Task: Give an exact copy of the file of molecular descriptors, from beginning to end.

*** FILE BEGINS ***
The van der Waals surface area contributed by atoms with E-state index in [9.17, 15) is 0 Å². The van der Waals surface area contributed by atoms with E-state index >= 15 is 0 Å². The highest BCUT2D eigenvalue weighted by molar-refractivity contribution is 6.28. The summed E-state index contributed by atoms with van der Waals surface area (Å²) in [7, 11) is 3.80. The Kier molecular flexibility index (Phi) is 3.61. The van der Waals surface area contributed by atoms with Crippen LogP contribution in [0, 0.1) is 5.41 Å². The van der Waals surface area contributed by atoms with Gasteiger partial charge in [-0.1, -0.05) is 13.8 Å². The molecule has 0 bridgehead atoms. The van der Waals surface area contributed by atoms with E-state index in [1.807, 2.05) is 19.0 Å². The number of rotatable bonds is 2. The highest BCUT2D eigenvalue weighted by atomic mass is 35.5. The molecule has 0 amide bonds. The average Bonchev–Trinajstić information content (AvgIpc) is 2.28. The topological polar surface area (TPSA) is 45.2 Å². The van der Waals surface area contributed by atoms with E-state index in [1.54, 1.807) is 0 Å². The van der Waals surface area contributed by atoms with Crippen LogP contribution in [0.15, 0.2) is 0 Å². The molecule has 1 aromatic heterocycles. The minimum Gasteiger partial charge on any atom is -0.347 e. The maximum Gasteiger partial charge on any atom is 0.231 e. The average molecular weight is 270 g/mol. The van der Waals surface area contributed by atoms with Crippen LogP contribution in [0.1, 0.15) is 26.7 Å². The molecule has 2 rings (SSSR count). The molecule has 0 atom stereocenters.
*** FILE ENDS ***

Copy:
The van der Waals surface area contributed by atoms with E-state index in [9.17, 15) is 0 Å². The van der Waals surface area contributed by atoms with E-state index >= 15 is 0 Å². The highest BCUT2D eigenvalue weighted by molar-refractivity contribution is 6.28. The summed E-state index contributed by atoms with van der Waals surface area (Å²) in [7, 11) is 3.80. The Kier molecular flexibility index (Phi) is 3.61. The van der Waals surface area contributed by atoms with Crippen LogP contribution in [0, 0.1) is 5.41 Å². The van der Waals surface area contributed by atoms with Gasteiger partial charge in [-0.1, -0.05) is 13.8 Å². The molecule has 0 bridgehead atoms. The van der Waals surface area contributed by atoms with E-state index in [1.807, 2.05) is 19.0 Å². The number of rotatable bonds is 2. The highest BCUT2D eigenvalue weighted by atomic mass is 35.5. The molecule has 0 amide bonds. The average Bonchev–Trinajstić information content (AvgIpc) is 2.28. The topological polar surface area (TPSA) is 45.2 Å². The van der Waals surface area contributed by atoms with E-state index in [1.54, 1.807) is 0 Å². The van der Waals surface area contributed by atoms with Crippen LogP contribution in [0.15, 0.2) is 0 Å². The molecule has 1 aromatic heterocycles. The minimum Gasteiger partial charge on any atom is -0.347 e. The maximum Gasteiger partial charge on any atom is 0.231 e. The average molecular weight is 270 g/mol. The van der Waals surface area contributed by atoms with Crippen LogP contribution in [0.1, 0.15) is 26.7 Å². The molecule has 2 rings (SSSR count). The molecule has 0 atom stereocenters.